Picture this: disco lights are flashing and a man dressed in a blue checked shirt, with a little chest hair exposed, is belting out Stevie Wonder's evergreen hit, I Just Called To Say I Love You, accompanied by a flautist and a guitarist.
This is not a club, but a laid-back coffee shop called Asia Cafe on Jalan Kapitan Keling in George Town, Penang. On the walls are vintage enamel signs. A bird cage hangs from the ceiling.
The mood is convivial. Patrons spill out on the streets, content to drink their beer standing up.
This is Konsert Kopitiam, a series of free concerts held in coffee shops as part of the returning George Town Festival, which runs until the end of the month.
Penang, for many Singaporeans, calls to mind street food delights and a nostalgic vibe reminiscent of 1970s and 1980s Singapore, thanks to their historic relationship as fellow-port cities in the British Straits Settlements.
The annual George Town Festival, now in its fifth year, breathes fresh life into the city's well-worn charms - using the humble kopitiams, restored prewar shophouses and colonial homes of the state capital as a backdrop for a slew of arts events by Malaysian, Singaporean and international acts.
"It has always been about the realness of the spaces," says festival director Joe Sidek, 56, in an interview at Sarkies, the sea-facing eatery at the Eastern and Oriental Hotel on Lebuh Farquhar.
The month-long festival activates the entire city with 147 events held in more than 20 venues. Organisers hope to attract a crowd of about 200,000, the same as last year.
It helps that the festival has gained plaudits internationally, with the New York Times recently calling it a "major Asian arts event". The programme is wonderfully eclectic, ranging from poetry readings to plays to traditional and contemporary dance.
While bigger acts take place in formal theatres such as Dewan Sri Penang, the majority of events are held in unconventional spaces such shophouses and cafes.
A majestic Chinese clan house located on Lebuh Cannon, Leong San Tong Khoo Kongsi, will soon become the backdrop for Penang Hokkien-language play Hai Ki Xin Lor ("You Mean The World To Me" in English), directed by Penang-born Saw Teong Hin. "It is very much a street festival. The festival oozes out from all corners of the city, where you least expect it," says Singapore actress-producer Tan Kheng Hua, 52, who is in George Town to present SIN-PEN Colony later this month. It is a showcase held at various venues in the last two weeks of the festival, centred around Singapore and Penang's shared heritage and encompassing theatre, visual art, food and music. 2 Houses, a play about a Penang family produced by Tan, has already sold out ahead of the festival's opening.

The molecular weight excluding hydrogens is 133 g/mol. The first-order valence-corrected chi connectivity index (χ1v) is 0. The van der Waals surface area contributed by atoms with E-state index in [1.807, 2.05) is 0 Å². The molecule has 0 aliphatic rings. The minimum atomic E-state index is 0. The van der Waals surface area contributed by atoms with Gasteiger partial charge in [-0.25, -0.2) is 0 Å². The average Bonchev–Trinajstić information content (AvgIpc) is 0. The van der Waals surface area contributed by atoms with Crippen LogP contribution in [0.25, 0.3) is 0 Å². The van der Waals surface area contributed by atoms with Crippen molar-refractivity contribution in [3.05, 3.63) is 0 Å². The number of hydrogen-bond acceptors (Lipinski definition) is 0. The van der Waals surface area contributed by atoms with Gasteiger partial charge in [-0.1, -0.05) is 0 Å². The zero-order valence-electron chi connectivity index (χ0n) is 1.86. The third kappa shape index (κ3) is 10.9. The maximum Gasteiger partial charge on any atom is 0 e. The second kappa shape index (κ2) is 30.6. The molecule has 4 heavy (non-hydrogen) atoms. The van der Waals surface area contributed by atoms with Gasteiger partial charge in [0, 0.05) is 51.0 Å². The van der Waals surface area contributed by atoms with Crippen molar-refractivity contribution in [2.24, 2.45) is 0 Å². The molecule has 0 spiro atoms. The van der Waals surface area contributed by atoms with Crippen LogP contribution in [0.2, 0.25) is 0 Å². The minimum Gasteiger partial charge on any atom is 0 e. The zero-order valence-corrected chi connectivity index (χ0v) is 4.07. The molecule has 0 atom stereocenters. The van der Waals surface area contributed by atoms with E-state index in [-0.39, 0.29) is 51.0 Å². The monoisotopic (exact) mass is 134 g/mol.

Most of the venues are located within walking distance of one another, making this very much a "walking" festival.
But pack a sturdy pair of shoes. The "realness" of the spaces translates into uneven pavements and the occasional pothole.
Alternatively, try cycling - bicycle rental shops peppered throughout the city charge about RM8 (S$3) a day.
Ticket prices for festival acts are affordable too. One can watch big names such as Belgian choreographer Sidi Larbi Cherkaoui - a towering figure in contemporary dance - for as little as RM20 and the most expensive tickets go for RM200. The majority of the other acts are free.
The affordable tickets are the result of corporate sponsorships, state funding and even federal government funding, which makes up about 10 per cent of its $2.7m budget. For a festival organised by an opposition state - Penang is governed by the opposition Democratic Action Party - this is recognition that it is doing something right.
"I've been asking for federal funding, so it's a really breakthrough year for us. I hope that in the eyes of Malaysian companies, it will open doors," says Mr Sidek, whose company, Joe Sidek Productions, has been appointed to run the festival since 2010.
He is looking to get more sponsors on board, but is also heartened by the support from the local community.
Penang poet and lawyer Cecil Rajendra, 73, the man behind the Konsert Kopitiam series in the festival, is doing his part to take the arts to the people.
"It gets the people together - even the nasi kandar people are on board," he says, gesturing towards the hawker located outside Asia Cafe, who sells rice served with curry-based side dishes.
If there is one criticism he has of the festival, it is the influx of foreign shows. "We have enough talent in Penang," he says. About half of the acts in this year's festival are local.
Nonetheless, there is a strong sense of community, with the festival very much rooted in everyday life in the city.
As Joe Pragasam, the crooner in the blue-checked shirt, entertains with his feel-good hits at Asia Cafe, the audience includes curious Indian labourers clad in dhoti (an Indian sarong-like garment), smiles spreading on their faces.
There is also a palpable Singapore connection.
A pop-up bookstore by local outfit Gerak Budaya accompanies Konsert Kopitiam and among its selection of Malaysian fiction, one sees titles by Singapore writer Alfian Sa'at.
This connection between the two former Straits Settlements cities is keenly felt. It is at the heart of Tan's SIN-PEN Colony - the brochure even goes so far as to call them "sister islands".
But while it celebrates its heritage proudly - George Town was conferred Unesco heritage status in 2008 - it is hardly stuck in the past. There is an energy injected by young entrepreneurial Penangites.
Just walk down Love Lane or Lebuh Muntri for a dose of the lively cafe scene. Another example is one-year-old The Mugshot Cafe on Lebuh Chulia, a trendy joint selling fresh pastries and coffee, run by longtime friends Jesse Tan and Tristan Navarednam, both 35.
The cafe is flanked by shops run by ageing residents. Outside, trishaw riders cycle past Mugshot's new food truck, The Duchess, that sells burgers fresh off the grill.
Similarly, the festival tries to find that balance between the traditional and the modern.
On one hand, there is Cherkaoui's Play which pits contemporary dance against Indian kuchipudi dance.
On the other hand, Kuala Lumpur company Danirai Dance is presenting a free Mak Yong (a traditional Malay dance-drama art form) showcase on the last day of the festival.